Madi Wison finished third in a time of 2:08.91 while Minna Atherton was the fourth athlete to go under the Olympic standard posted a 2:09.10.

  1. Emily Seebohm – 2:08.10
  2. Belinda Hocking – 2:08.55
  3. Madi Wilson – 2:08.91
  4. Minna Atherton – 2:09.10
  5. Sian Whittaker – 2:09.32
  6. Mikka Sheridan – 2:11.48
  7. Amy Forrester  2:11.96
  8. Ellen Fullerton – 2:13.77

Men’s 200 IM

  • Olympic Qualifying Standard – 1:58.54
  • Australian Record – Leith Brodie – 1:56.96

It was announced late yesterday that Thomas Fraser-Holmes had decided not to swim in the final, gave two athletes the opportunity to grab spots on the Olympic team. Defending national champion Daniel Tranter won the event in a time of 1:58.72, missing the Olympic qualifying standard of 1:58.54 two tenths of a second.

Justin James finished second in a time of 1:59.12 while Travis Mahoney finished third. In the end \Fraser-Holmes is the only swimmer to go under the Olympic qualifying time in the event.

  1. Daniel Tranter – 1:58.72
  2. Justin James – 1:59.12
  3. Travis Mahoney – 2:00.53
  4. Tomas Elliot – 2:01.21
  5. Clyde Lewis – 2:01.24
  6. Kazim Boskovic – 2:01.29
  7. Jared Gilliland – 2:01.54
  8. James Traiforos – 2:04.71

Women’s 100 freestyle

  • Olympic Qualifying Standard – 53.92
  • Australian Record – Cate Campbell – 52.33

The last two women to win World Championship gold in the 100 freestyle finished first and second in tonight’s final. Cate Campbell took the event in a time of 52.38, just five one-hundredths of a second off of her Australian record while sister Bronte Campbell hit the wall in a time of 52.58.

Bronte was also just off her lifetime best of 52.52.

Emma McKeon finished third in a time of 52.80.

The three now sit first second and fourth in the world rankings.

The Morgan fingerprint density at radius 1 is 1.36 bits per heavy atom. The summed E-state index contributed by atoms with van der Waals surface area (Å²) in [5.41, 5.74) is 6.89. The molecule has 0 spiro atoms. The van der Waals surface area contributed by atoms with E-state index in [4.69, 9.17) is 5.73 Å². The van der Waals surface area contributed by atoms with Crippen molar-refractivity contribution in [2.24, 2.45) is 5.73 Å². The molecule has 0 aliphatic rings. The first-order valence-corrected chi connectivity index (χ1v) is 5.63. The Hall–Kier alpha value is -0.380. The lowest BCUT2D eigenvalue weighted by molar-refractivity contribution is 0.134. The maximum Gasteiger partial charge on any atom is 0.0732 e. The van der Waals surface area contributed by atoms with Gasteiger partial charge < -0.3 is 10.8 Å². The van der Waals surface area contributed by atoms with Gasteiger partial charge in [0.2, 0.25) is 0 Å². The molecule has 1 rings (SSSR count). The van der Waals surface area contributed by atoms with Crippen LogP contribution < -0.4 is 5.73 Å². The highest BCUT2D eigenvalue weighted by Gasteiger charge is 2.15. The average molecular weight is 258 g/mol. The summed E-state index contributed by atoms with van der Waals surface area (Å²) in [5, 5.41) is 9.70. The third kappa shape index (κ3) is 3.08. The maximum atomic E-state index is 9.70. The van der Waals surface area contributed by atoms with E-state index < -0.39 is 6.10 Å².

2015-2016 LCM Women 100 Free

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To have three women dip below the 53 second mark is an extremely significant accomplishment considering that no athlete from the United States has ever accomplished that feat.

Brittany Elmslie finished fourth in a time of 53.54. Alicia Coutts sat in the first alternate position after the semi-final, but got the chance to compete in the final when Madi Wilson decided to pull out of the event. The national team veteran made the most of her opportunity finishing fifth in a time of 54.09.

Coutts was followed by Kotuku Ngwati who hit the wall in a time of 54.10.

All six women will make up the women’s 4 x 100 freestyle relay team, a team that will  be considered not only the favourite’s for the gold in Rio, but also to break their own world record. The team of Cate Campbell, Bronte Campbell, McKeon and Melanie Schlanger set the world record posting a time of 3:30.96 at the 2014 Commonwealth Games.

When you add up the season’s best for all four women in 2014 they equal a combined time of 3:32.66.

Season’s best times in 2014:

Add up from a flat start – 3:32.66

When you do the same with the top four competitors in tonight’s final their combined time is a 3:31.30.

Times from the tonight’s final

Add up from a flat start – 3:31.79

  1. Cate Campbell – 52.38
  2. Bronte Campbell – 52.58
  3. Emma McKeon – 52.80
  4. Brittany Elmslie – 53.54
  5. Alicia Coutts – 54.09
  6. Kotuku Ngawati – 54.10
  7. Bronte Barratt – 54.39
  8. Shayna Jack – 54.68

Men’s 100 Butterfly (semi-final)

  • Olympic Qualifying Standard – 51.51
  • Australian Record – Andrew Lauterstein

Grant Irvine punched his ticket to Rio in the 200 butterfly and is attempting to add the 100 butterfly to his schedule in Rome. Irvine leads the way into tomorrow night’s final with a time of 52.09. His time in the semi-final eclipses his previous lifetime best of 52.23, which he posted at least year’s championships.

Christopher Wright had the second fastest qualifying time of 52.49 followed by Daniel Lester who put up a 52.65.

  1. Grant Irvine – 52.09
  2. Christopher Wright – 52.49
  3. Keiran Qaium – 52.69
  4. David Morgan – 52.69
  5. Tommaso D’Orsogna – 52.86
  6. Nathaniel Romeo – 53.15
  7. Hugo Morris – 53.56
  8. Edward Marks – 53.56

Women’s 50 Backstroke Multi-Class

Men’s 50 Backstroke Multi-Class

Men’s 50 Breaststroke

Joshua Palmer won the men’s 50 breaststroke just ahead of 100 breaststroke champion Jake Packard. Palmer touched in a time of 27.85 followed by Packard who hit the wall in a time of 27.86.

Matthew Treloar and Tommy Sucipto tied for the third place position with both touching in a time of 27.96.

  1. Joshua Palmer – 27.85
  2. Jake Packard – 27.86